Tuesday 09th August 2022,
North Edinburgh Community News

Spaces for People schemes could be in place for up to three years

Spaces for People measures are set to be in place for a further 18 months – meaning some ‘temporary’ traffic schemes will have been in place for three years before either being made permanent or scrapped entirely.

In May 2020 the Scottish government announced funding for Spaces for People programmes, which aimed to provide safe options for essential journeys during the coronavirus pandemic.

Since April of that year, the council has used the £5m it received from the Scottish government to introduce various road closures and temporary traffic measures using emergency coronavirus powers.

At the time, the council used Temporary Traffic Regulations Orders (TTROs), which allowed them to install temporary bike lanes, wider pavements and road closures for a maximum of 18 months.

The council says residents living near these schemes were able to provide feedback which was then used to alter and improve the schemes, but anti-Spaces for People campaigners and resident’s organisations have complained about the perceived lack of consultation and improvements to the schemes.

Now, as the council approaches the end of the 18-month TTRO period, city planners are looking at extending the Spaces for People schemes for another 18-month period using Experimental Traffic Regulation Orders (ETROs).

The council’s ruling SNP/Labour administration say this is the fairest way to continue Spaces for People measures, as a formal Traffic Regulation Order, which is the usual way road layouts are changed, are permanent.

Last week, the council’s transport convener, councillor Lesley Macinnes, said “We have no intention of pushing through any permanent schemes under the cover of Spaces for People.

“We want to bring the people of Edinburgh along with us.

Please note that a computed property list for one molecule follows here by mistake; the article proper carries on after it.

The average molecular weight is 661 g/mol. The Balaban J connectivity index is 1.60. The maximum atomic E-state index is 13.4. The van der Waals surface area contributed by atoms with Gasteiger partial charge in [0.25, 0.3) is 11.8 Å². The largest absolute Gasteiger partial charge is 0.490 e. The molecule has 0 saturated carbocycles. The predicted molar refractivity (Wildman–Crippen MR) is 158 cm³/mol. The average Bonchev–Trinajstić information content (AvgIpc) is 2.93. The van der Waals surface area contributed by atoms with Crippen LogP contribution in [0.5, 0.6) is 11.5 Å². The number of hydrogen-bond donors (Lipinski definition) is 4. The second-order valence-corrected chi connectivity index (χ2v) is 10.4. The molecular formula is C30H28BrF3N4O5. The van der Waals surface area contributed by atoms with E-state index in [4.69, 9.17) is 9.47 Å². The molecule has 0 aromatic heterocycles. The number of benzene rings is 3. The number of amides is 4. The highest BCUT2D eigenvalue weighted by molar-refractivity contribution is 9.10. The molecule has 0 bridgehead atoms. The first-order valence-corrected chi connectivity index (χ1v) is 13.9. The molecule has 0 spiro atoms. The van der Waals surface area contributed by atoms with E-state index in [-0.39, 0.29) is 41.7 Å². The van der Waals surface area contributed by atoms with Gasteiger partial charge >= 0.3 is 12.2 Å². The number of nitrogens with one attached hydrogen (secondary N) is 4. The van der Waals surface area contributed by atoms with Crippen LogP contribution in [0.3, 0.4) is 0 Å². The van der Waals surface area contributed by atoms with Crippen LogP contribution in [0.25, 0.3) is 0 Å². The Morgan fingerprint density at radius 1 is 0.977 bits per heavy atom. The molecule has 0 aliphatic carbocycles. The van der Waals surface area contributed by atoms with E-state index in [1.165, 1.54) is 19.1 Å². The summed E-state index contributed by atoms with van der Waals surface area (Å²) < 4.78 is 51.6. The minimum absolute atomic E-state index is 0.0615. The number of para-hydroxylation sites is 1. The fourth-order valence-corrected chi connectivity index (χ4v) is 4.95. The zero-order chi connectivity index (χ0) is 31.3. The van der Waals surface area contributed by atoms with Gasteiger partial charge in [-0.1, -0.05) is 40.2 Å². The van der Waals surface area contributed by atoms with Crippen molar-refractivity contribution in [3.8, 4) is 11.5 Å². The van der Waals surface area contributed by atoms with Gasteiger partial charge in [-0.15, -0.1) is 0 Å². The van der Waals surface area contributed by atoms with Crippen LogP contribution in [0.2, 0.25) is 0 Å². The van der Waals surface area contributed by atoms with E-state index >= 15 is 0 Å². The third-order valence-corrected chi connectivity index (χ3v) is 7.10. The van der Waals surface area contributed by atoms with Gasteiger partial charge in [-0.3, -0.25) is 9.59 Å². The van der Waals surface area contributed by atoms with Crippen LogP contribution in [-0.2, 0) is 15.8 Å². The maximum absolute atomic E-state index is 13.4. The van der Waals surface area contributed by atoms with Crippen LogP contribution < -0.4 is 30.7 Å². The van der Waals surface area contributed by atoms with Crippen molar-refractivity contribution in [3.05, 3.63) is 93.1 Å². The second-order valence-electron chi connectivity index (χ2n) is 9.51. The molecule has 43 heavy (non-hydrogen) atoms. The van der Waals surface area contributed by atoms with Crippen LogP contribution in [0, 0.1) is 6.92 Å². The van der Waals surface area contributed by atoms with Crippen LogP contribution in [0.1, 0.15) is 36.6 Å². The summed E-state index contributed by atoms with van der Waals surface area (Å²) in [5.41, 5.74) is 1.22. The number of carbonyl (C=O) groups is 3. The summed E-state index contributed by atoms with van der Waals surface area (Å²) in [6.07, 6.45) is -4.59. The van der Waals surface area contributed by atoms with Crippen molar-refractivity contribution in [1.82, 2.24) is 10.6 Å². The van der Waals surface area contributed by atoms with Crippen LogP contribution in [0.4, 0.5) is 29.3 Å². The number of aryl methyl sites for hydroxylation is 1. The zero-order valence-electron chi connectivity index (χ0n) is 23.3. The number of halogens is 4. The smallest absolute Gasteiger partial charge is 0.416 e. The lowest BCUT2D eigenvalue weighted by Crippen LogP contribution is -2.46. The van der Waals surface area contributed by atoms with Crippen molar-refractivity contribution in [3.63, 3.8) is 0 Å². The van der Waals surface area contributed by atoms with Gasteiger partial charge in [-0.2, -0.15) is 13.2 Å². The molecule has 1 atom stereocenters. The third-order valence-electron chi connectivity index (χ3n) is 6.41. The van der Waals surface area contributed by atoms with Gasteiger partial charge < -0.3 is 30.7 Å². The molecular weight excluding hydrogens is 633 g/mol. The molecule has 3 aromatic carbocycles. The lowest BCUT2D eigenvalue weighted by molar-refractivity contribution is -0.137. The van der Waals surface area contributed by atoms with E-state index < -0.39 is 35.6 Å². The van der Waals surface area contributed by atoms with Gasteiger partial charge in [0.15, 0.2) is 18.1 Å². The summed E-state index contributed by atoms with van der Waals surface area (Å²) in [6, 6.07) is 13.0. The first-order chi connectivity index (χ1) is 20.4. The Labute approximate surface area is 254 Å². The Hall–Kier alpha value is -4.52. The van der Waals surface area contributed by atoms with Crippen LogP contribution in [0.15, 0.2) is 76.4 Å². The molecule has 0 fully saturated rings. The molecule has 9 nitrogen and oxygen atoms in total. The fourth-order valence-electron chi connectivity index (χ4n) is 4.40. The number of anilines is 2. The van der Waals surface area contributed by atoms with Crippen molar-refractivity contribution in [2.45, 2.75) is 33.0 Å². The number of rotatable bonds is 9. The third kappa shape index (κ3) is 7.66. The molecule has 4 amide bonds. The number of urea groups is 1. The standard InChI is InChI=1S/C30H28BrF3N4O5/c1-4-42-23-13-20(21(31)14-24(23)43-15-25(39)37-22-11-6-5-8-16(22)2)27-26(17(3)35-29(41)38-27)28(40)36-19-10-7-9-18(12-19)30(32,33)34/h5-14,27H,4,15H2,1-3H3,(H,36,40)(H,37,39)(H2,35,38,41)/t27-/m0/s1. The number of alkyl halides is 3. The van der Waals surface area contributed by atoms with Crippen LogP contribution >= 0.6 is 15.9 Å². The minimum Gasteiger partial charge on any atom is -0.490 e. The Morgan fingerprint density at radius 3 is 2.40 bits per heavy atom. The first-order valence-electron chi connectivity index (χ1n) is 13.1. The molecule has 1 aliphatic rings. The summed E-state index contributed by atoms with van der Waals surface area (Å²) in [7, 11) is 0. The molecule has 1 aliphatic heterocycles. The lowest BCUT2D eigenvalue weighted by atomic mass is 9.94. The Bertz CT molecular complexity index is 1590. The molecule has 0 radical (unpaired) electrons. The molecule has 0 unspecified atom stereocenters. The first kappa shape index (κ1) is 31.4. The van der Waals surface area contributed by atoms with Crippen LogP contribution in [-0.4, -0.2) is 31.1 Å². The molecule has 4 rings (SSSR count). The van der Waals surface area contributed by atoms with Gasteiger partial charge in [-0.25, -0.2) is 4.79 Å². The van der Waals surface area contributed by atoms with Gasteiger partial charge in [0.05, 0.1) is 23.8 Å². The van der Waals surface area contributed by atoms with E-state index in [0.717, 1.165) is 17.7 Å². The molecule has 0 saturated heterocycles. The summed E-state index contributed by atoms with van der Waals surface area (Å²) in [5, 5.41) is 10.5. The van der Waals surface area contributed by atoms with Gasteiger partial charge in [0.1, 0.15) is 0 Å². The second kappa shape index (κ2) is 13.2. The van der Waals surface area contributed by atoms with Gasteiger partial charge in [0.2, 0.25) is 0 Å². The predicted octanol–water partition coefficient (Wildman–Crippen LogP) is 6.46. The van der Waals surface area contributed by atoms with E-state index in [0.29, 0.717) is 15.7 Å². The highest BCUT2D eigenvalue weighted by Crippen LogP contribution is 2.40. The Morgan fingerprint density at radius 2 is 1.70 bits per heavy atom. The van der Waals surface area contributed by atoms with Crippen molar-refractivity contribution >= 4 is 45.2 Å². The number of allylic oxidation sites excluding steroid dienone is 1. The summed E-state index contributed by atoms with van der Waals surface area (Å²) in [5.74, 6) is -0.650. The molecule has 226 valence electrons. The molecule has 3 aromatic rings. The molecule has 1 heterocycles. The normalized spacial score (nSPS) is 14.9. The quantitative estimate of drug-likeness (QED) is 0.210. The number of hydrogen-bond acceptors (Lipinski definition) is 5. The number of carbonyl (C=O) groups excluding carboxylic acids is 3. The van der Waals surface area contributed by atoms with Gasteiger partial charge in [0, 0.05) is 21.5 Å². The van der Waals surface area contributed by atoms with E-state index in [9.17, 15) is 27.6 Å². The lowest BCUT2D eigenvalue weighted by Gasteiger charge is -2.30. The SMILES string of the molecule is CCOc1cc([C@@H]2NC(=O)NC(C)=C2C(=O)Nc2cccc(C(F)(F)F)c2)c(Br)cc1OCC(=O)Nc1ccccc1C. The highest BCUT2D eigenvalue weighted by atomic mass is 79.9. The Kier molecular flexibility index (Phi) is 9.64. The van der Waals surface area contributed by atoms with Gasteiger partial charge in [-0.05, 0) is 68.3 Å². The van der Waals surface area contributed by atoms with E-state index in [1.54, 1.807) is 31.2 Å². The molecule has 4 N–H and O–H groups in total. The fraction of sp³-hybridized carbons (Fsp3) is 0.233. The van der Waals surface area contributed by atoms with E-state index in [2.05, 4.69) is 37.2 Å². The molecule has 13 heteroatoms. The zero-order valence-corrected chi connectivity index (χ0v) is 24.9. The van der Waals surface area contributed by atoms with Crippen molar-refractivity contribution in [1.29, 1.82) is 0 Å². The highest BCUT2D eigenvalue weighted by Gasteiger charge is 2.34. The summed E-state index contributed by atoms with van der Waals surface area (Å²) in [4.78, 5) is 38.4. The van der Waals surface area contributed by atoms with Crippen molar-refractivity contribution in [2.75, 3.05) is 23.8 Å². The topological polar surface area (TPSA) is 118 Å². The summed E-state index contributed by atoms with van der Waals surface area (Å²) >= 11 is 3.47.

“That’s why we would be using Experimental Traffic Regulation Orders to implement any longer-term changes, meaning we can continue to involve local people in their operation and evolution once in place.”

However, critics say the council is avoiding the formal TRO process because it would force them to consult with residents ahead of implementing the Spaces for People schemes, unlike the ETROs which can be introduced without prior consultation.

Newly elected Conservative MSP Susan Webber, who as well as representing the Lothians in Holyrood still serves as a Pentland Hills councillor, said:

“I was surprised to learn that the inclusion of a single line in the city mobility plan, ‘creation of segregated cycling infrastructure on arterial routes’, has granted the SNP/Labour council administration the legal basis to use Emergency TROs, allowing them to keep the most controversial Spaces for People Schemes in place for a further 18months.

“This means that for three years families and businesses will face new risks and challenges that they simply did not have to endure.

“I feel betrayed having given assurances to constituents and businesses across the city that this would only be for 18 months, actively encouraging them to make sure their views were heard through the city wide consultation.

“I now have to face these same families and businesses whose lives have been disrupted by these unnecessary schemes and tell them that the SNP/Labour administration are not interested in what they think.

“The SNP/Labour council think they know best. I disagree and will continue to do all that I can to get the most controversial schemes removed.”

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